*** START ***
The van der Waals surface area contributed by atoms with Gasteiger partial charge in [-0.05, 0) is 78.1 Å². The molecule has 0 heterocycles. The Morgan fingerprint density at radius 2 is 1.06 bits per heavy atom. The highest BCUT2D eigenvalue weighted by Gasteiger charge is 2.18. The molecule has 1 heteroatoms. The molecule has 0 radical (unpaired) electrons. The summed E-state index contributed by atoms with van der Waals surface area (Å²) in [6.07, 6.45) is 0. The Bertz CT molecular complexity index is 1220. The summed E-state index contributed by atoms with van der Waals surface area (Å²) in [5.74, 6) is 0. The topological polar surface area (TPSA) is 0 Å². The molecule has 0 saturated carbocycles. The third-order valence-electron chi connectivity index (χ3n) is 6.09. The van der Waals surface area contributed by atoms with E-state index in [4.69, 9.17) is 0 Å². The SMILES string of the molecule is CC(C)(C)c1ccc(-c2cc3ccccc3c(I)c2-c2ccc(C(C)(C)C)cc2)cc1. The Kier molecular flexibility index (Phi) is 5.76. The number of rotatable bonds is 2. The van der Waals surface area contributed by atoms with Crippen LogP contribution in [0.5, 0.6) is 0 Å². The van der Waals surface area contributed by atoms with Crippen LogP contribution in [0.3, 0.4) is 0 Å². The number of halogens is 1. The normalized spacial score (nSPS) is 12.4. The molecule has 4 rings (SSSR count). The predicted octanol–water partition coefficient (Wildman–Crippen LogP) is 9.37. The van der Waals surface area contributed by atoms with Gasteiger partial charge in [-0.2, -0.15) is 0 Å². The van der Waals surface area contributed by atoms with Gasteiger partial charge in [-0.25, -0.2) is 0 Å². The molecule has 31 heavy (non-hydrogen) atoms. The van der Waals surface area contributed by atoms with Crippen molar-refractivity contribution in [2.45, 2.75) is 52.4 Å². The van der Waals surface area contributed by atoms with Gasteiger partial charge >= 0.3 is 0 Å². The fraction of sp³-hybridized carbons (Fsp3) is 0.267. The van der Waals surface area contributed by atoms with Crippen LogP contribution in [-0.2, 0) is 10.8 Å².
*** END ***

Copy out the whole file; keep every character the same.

The van der Waals surface area contributed by atoms with Gasteiger partial charge in [-0.05, 0) is 78.1 Å². The molecule has 0 heterocycles. The Morgan fingerprint density at radius 2 is 1.06 bits per heavy atom. The highest BCUT2D eigenvalue weighted by Gasteiger charge is 2.18. The molecule has 1 heteroatoms. The molecule has 0 radical (unpaired) electrons. The summed E-state index contributed by atoms with van der Waals surface area (Å²) in [6.07, 6.45) is 0. The Bertz CT molecular complexity index is 1220. The summed E-state index contributed by atoms with van der Waals surface area (Å²) in [5.74, 6) is 0. The topological polar surface area (TPSA) is 0 Å². The molecule has 0 saturated carbocycles. The third-order valence-electron chi connectivity index (χ3n) is 6.09. The van der Waals surface area contributed by atoms with E-state index in [4.69, 9.17) is 0 Å². The SMILES string of the molecule is CC(C)(C)c1ccc(-c2cc3ccccc3c(I)c2-c2ccc(C(C)(C)C)cc2)cc1. The Kier molecular flexibility index (Phi) is 5.76. The number of rotatable bonds is 2. The van der Waals surface area contributed by atoms with Crippen LogP contribution in [0.5, 0.6) is 0 Å². The van der Waals surface area contributed by atoms with Crippen LogP contribution in [0.3, 0.4) is 0 Å². The number of halogens is 1. The normalized spacial score (nSPS) is 12.4. The molecule has 4 rings (SSSR count). The predicted octanol–water partition coefficient (Wildman–Crippen LogP) is 9.37. The van der Waals surface area contributed by atoms with Gasteiger partial charge in [-0.2, -0.15) is 0 Å². The van der Waals surface area contributed by atoms with Gasteiger partial charge in [-0.25, -0.2) is 0 Å². The molecule has 31 heavy (non-hydrogen) atoms. The van der Waals surface area contributed by atoms with Crippen molar-refractivity contribution in [2.45, 2.75) is 52.4 Å². The van der Waals surface area contributed by atoms with Gasteiger partial charge >= 0.3 is 0 Å². The fraction of sp³-hybridized carbons (Fsp3) is 0.267. The van der Waals surface area contributed by atoms with Crippen LogP contribution in [-0.2, 0) is 10.8 Å².